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2.2.2 Writing a New Function

In order to write new functions for Readline, you need to know the calling conventions for keyboard-invoked functions, and the names of the variables that describe the current state of the line read so far.

The calling sequence for a command foo looks like

 
int foo (int count, int key)

where count is the numeric argument (or 1 if defaulted) and key is the key that invoked this function.

It is completely up to the function as to what should be done with the numeric argument. Some functions use it as a repeat count, some as a flag, and others to choose alternate behavior (refreshing the current line as opposed to refreshing the screen, for example). Some choose to ignore it. In general, if a function uses the numeric argument as a repeat count, it should be able to do something useful with both negative and positive arguments. At the very least, it should be aware that it can be passed a negative argument.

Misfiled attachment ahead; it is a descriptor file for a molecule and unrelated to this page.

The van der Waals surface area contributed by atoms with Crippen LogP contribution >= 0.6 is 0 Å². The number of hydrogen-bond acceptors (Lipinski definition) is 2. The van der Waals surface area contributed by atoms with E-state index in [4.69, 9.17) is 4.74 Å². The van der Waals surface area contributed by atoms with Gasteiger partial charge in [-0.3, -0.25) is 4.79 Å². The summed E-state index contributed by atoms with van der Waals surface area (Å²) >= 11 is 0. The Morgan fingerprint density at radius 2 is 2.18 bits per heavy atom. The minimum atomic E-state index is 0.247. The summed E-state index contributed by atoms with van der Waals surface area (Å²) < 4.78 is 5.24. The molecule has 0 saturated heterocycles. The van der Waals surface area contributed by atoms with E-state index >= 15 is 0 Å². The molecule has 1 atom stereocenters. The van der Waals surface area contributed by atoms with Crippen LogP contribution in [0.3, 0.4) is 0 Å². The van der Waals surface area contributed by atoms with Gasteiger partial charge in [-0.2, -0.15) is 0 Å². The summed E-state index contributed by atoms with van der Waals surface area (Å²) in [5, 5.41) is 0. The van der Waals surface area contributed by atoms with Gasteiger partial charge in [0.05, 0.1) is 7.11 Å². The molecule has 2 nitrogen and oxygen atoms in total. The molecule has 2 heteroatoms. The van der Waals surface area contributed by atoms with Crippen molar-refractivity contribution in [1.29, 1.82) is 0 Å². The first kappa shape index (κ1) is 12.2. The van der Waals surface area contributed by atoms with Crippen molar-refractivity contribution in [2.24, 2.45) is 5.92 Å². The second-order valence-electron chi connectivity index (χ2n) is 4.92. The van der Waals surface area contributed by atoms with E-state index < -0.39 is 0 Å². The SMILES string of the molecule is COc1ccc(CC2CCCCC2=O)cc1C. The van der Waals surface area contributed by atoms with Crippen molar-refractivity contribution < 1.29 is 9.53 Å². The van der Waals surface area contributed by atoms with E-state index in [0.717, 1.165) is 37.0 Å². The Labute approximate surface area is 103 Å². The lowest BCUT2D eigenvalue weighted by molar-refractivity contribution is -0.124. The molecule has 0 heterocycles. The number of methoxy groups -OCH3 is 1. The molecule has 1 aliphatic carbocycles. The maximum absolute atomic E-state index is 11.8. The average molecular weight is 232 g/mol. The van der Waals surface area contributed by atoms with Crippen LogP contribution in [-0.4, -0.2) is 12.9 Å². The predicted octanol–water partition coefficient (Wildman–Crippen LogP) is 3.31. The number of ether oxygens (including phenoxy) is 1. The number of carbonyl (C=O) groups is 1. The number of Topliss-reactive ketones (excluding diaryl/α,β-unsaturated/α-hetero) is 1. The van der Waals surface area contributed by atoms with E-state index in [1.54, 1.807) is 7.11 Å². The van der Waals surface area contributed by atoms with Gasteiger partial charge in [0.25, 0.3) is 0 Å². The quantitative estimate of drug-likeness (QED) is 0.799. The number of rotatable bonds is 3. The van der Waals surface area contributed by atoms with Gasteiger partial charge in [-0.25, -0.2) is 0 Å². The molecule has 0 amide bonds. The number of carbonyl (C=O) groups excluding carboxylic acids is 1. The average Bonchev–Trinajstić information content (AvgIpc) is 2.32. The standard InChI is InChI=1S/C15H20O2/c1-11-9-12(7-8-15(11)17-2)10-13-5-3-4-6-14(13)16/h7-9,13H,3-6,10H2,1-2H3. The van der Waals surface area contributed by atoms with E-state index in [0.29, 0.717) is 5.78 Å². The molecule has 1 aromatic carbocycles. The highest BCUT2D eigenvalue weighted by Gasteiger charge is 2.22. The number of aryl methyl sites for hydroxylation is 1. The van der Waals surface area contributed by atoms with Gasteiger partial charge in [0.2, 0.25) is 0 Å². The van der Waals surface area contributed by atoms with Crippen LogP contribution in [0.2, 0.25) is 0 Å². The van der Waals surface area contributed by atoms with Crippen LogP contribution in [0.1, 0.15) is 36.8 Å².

A command function should return 0 if its action completes successfully, and a non-zero value if some error occurs. This is the convention obeyed by all of the builtin Readline bindable command functions.


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